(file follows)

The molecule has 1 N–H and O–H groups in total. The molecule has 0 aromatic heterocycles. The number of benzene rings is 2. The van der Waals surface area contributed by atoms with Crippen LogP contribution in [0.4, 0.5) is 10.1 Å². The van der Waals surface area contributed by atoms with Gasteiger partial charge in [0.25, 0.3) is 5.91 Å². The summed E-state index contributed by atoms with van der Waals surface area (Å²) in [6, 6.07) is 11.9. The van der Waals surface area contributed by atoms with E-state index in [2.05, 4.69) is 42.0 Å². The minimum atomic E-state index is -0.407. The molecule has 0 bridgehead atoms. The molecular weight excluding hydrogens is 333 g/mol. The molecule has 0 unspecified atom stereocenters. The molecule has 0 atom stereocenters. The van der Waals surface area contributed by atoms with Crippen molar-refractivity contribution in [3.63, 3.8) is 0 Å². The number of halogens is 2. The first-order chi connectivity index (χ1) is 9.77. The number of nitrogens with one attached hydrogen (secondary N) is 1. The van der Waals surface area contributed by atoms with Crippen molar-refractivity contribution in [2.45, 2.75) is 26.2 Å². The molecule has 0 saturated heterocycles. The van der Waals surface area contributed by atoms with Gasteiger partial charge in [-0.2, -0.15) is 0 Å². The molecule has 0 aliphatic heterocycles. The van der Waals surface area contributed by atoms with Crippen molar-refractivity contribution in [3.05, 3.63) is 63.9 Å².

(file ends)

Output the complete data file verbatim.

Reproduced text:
The molecule has 1 N–H and O–H groups in total. The molecule has 0 aromatic heterocycles. The number of benzene rings is 2. The van der Waals surface area contributed by atoms with Crippen LogP contribution in [0.4, 0.5) is 10.1 Å². The van der Waals surface area contributed by atoms with Gasteiger partial charge in [0.25, 0.3) is 5.91 Å². The summed E-state index contributed by atoms with van der Waals surface area (Å²) in [6, 6.07) is 11.9. The van der Waals surface area contributed by atoms with E-state index in [2.05, 4.69) is 42.0 Å². The minimum atomic E-state index is -0.407. The molecule has 0 bridgehead atoms. The molecular weight excluding hydrogens is 333 g/mol. The molecule has 0 unspecified atom stereocenters. The molecule has 0 atom stereocenters. The van der Waals surface area contributed by atoms with Crippen molar-refractivity contribution in [3.63, 3.8) is 0 Å². The number of halogens is 2. The first-order chi connectivity index (χ1) is 9.77. The number of nitrogens with one attached hydrogen (secondary N) is 1. The van der Waals surface area contributed by atoms with Crippen molar-refractivity contribution in [2.45, 2.75) is 26.2 Å². The molecule has 0 saturated heterocycles. The van der Waals surface area contributed by atoms with Gasteiger partial charge in [-0.2, -0.15) is 0 Å². The molecule has 0 aliphatic heterocycles. The van der Waals surface area contributed by atoms with Crippen molar-refractivity contribution in [3.05, 3.63) is 63.9 Å².